Falling for the Okie Doke

Falling for the okie doke? Don’t believe the hype!

The okie doke is a scam or a fraud; believing one thing when the truth is something different.  When it comes to hair and beauty products the okie doke is served up so often it is hard to tell when you are being sold a bill of goods.  Luckily Haley is here to help you weed through the foolishness.

Today I am going to pick on a new product I saw while shopping at CVS called Agadir Argan Oil Hair Treatment, $23.99.  Argan oil has been touted for years as an amazing oil for the hair and skin (it is) and it has garnered a nice name for itself with a hefty price tag to go with it.  Argan oil is actually pretty scarce which is why it is so pricey.  However because it is so pricey it is rare to find an actual bottle of Argan oil, instead you normally find a mixture which includes Argan oil.  And now I offer up to you Exhibits A and B.
Agadir Argan Oil Hair Treatment 1From the looks of this front bottle (don’t mind the anti-theft sticker) this looks to be a legit hair treatment.  It is contained within an amber colored bottle which is important for oils as they are broken down when exposed to direct light. However when you turn it over and read the ingredients…
Agadir Argan Oil Hair Treatment  2you can see for yourself that this is just a doctored bottle of five different silicones with Argan oil and fragrance.  Now this is not a post to shade silicone.  Silicone is often used in hair care products to lubricate, seal and protect the hair.  Many naturals opt not to use silicones because they create a barrier on the hair and you need a sulfate shampoo to remove them (Yes, I know there are water soluble sulfates but these aren’t) and sulfate shampoos tend to be rough and strip the hair making it dry.

All I am saying is I want to educate you so you know as a consumer what you are buying and how to use it in your hair care regimen.  I would use this product if I was going to blowdry or flat iron my hair, if I wanted to create a nice seal to keep my hair from frizzing in excess humidity or to give the hair a smooth shiny appearance.  However I would also know to use a good clarifying shampoo to make sure the silicone is removed during the cleansing process and I would follow up with a nice rich deep conditioner to balance the moisture from the harsh shampoo.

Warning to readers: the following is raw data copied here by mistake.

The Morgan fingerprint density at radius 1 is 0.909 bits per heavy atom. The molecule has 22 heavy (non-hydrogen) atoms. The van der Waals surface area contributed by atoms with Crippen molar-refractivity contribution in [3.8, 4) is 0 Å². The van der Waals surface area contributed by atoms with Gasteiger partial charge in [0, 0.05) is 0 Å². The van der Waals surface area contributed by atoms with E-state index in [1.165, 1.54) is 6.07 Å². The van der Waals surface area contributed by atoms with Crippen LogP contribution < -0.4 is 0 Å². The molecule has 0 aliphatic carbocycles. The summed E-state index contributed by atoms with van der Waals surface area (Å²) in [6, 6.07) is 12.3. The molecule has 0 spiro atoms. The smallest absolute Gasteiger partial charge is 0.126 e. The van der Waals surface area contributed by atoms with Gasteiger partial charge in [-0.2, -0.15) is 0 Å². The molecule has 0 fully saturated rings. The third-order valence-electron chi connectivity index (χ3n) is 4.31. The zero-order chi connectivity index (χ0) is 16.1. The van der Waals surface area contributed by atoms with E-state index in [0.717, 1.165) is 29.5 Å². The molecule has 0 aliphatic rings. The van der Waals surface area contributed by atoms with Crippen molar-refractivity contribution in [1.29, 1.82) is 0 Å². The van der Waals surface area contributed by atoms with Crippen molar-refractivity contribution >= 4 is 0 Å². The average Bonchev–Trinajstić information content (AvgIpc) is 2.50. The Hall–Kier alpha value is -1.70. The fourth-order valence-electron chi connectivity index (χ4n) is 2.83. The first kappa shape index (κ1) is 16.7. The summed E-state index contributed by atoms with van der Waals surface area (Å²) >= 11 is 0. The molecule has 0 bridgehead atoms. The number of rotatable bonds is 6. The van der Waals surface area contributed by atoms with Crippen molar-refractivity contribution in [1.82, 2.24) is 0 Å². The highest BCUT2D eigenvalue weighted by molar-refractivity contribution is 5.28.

Now you know, and knowing is half the battle :)

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12 thoughts on “Falling for the Okie Doke

  1. First I love the title of this!! Second this is great info, I am trying to teach my daughter’s to read labels before buying stuff. Thanks

  2. Yea, I’ve noticed this as well. Places that sell it in its pure form tend to be wholesellers that aren’t trying to make a lot of money from cheap ingredients. Even though its not a cheap oil I would not buy things like this because its a waste of money.

  3. And they have the nerve to be charging $25 to make it seem legit lol

    Funny you would post this…I just taped a video review about a product with almost these exact same ingredients. Looks like everyone is trying to jump on the bandwagon these days.

  4. Love the title you chose for this post. There are so many “fraudulent” personal care items for sale in beauty supply stores whose intention is to trap us with the terms “organic” and “all natural” on their brightly colored labels and containers that resemble authentic products. What’s truly sad is that many naturalistas do not realize that you can usually buy the real thing for much less. I have actually purchased a 16oz bottle of organic argan oil at a natural food coop for a few dollars less than they are selling this fake product for. Until the FDA poses more stringent guidelines regarding product labeling (like the European Union), we have to be steadfast in reading and understanding the ingredients on our personal care product labels. My girls now read labels as a matter of habit – even for products that they have previously purchased as manufacturers will change formulas and neglect to notify their loyal customers – as was the case for Carol’s Daughter who began with a truly decadent, all natural, good for you ingredients product line and slowly crept in synthetics / chemicals as replacements along with price increases to support her use of cheaper raw materials.

  5. Lots of bandwagons out here, I had jumped on some but I’m back to using my leave-ins, grease used on damp hair and gel with stellar results. This is what I used back in the day on my natural hair and it still works. I have fine hair so I don’t grease my scalp, works like a charm!!!

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